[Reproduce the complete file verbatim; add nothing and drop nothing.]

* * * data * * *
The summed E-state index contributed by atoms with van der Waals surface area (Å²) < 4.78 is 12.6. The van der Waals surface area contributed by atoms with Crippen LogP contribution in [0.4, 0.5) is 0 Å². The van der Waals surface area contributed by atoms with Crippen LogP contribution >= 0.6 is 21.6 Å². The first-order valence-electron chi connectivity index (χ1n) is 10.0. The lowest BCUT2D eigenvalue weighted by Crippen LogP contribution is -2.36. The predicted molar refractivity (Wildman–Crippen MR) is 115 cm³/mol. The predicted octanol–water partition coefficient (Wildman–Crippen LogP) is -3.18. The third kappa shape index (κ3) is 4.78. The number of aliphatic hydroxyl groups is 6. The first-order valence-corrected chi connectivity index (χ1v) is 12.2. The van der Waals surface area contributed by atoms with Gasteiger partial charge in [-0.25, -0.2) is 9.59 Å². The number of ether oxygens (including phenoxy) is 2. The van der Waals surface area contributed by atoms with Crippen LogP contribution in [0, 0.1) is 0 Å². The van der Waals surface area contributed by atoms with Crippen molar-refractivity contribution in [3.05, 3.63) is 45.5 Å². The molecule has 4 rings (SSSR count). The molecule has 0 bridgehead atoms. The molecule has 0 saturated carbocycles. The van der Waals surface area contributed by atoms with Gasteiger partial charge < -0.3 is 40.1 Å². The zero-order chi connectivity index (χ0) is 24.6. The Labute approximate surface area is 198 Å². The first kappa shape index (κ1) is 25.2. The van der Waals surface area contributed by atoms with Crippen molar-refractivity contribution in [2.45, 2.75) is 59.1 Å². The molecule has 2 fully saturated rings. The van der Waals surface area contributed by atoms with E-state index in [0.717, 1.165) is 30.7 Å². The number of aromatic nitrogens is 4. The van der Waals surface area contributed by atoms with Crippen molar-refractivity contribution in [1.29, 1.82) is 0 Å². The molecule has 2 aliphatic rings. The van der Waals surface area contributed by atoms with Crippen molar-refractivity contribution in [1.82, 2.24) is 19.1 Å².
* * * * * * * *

The summed E-state index contributed by atoms with van der Waals surface area (Å²) < 4.78 is 12.6. The van der Waals surface area contributed by atoms with Crippen LogP contribution in [0.4, 0.5) is 0 Å². The van der Waals surface area contributed by atoms with Crippen LogP contribution >= 0.6 is 21.6 Å². The first-order valence-electron chi connectivity index (χ1n) is 10.0. The lowest BCUT2D eigenvalue weighted by Crippen LogP contribution is -2.36. The predicted molar refractivity (Wildman–Crippen MR) is 115 cm³/mol. The predicted octanol–water partition coefficient (Wildman–Crippen LogP) is -3.18. The third kappa shape index (κ3) is 4.78. The number of aliphatic hydroxyl groups is 6. The first-order valence-corrected chi connectivity index (χ1v) is 12.2. The van der Waals surface area contributed by atoms with Gasteiger partial charge in [-0.25, -0.2) is 9.59 Å². The number of ether oxygens (including phenoxy) is 2. The van der Waals surface area contributed by atoms with Crippen LogP contribution in [0, 0.1) is 0 Å². The van der Waals surface area contributed by atoms with Crippen molar-refractivity contribution in [3.05, 3.63) is 45.5 Å². The molecule has 4 rings (SSSR count). The molecule has 0 bridgehead atoms. The molecule has 0 saturated carbocycles. The van der Waals surface area contributed by atoms with Gasteiger partial charge < -0.3 is 40.1 Å². The zero-order chi connectivity index (χ0) is 24.6. The Labute approximate surface area is 198 Å². The first kappa shape index (κ1) is 25.2. The van der Waals surface area contributed by atoms with Crippen molar-refractivity contribution in [2.45, 2.75) is 59.1 Å². The molecule has 2 fully saturated rings. The van der Waals surface area contributed by atoms with E-state index in [0.717, 1.165) is 30.7 Å². The number of aromatic nitrogens is 4. The van der Waals surface area contributed by atoms with Crippen molar-refractivity contribution in [1.29, 1.82) is 0 Å². The molecule has 2 aliphatic rings. The van der Waals surface area contributed by atoms with Crippen molar-refractivity contribution in [1.82, 2.24) is 19.1 Å².